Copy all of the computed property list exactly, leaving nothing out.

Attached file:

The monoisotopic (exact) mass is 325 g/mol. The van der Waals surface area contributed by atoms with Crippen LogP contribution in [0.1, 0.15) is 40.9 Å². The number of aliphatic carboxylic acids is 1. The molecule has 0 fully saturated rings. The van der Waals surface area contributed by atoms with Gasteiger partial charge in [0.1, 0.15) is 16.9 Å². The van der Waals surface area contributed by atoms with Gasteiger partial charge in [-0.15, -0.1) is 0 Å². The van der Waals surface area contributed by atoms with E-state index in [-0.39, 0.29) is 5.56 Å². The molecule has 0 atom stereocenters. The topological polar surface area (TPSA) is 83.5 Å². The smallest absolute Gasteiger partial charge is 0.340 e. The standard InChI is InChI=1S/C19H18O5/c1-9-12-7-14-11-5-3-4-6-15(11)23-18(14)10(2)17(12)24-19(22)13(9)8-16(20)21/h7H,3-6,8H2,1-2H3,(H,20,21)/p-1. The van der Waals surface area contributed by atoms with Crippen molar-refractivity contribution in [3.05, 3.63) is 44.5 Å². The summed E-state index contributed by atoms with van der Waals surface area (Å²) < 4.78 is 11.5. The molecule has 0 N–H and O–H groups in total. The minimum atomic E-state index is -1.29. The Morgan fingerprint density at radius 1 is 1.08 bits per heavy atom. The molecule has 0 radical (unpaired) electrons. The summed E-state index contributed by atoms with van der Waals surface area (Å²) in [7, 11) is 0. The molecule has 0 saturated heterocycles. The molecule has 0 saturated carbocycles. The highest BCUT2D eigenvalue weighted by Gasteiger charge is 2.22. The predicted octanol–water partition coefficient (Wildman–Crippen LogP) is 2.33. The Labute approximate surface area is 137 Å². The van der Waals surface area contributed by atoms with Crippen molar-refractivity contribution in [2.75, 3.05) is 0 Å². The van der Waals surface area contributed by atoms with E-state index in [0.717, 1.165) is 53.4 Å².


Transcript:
The monoisotopic (exact) mass is 325 g/mol. The van der Waals surface area contributed by atoms with Crippen LogP contribution in [0.1, 0.15) is 40.9 Å². The number of aliphatic carboxylic acids is 1. The molecule has 0 fully saturated rings. The van der Waals surface area contributed by atoms with Gasteiger partial charge in [0.1, 0.15) is 16.9 Å². The van der Waals surface area contributed by atoms with Gasteiger partial charge in [-0.15, -0.1) is 0 Å². The van der Waals surface area contributed by atoms with E-state index in [-0.39, 0.29) is 5.56 Å². The molecule has 0 atom stereocenters. The topological polar surface area (TPSA) is 83.5 Å². The smallest absolute Gasteiger partial charge is 0.340 e. The standard InChI is InChI=1S/C19H18O5/c1-9-12-7-14-11-5-3-4-6-15(11)23-18(14)10(2)17(12)24-19(22)13(9)8-16(20)21/h7H,3-6,8H2,1-2H3,(H,20,21)/p-1. The van der Waals surface area contributed by atoms with Crippen molar-refractivity contribution in [3.05, 3.63) is 44.5 Å². The summed E-state index contributed by atoms with van der Waals surface area (Å²) < 4.78 is 11.5. The molecule has 0 N–H and O–H groups in total. The minimum atomic E-state index is -1.29. The Morgan fingerprint density at radius 1 is 1.08 bits per heavy atom. The molecule has 0 radical (unpaired) electrons. The summed E-state index contributed by atoms with van der Waals surface area (Å²) in [7, 11) is 0. The molecule has 0 saturated heterocycles. The molecule has 0 saturated carbocycles. The highest BCUT2D eigenvalue weighted by Gasteiger charge is 2.22. The predicted octanol–water partition coefficient (Wildman–Crippen LogP) is 2.33. The Labute approximate surface area is 137 Å². The van der Waals surface area contributed by atoms with Crippen molar-refractivity contribution in [2.75, 3.05) is 0 Å². The van der Waals surface area contributed by atoms with E-state index in [0.717, 1.165) is 53.4 Å².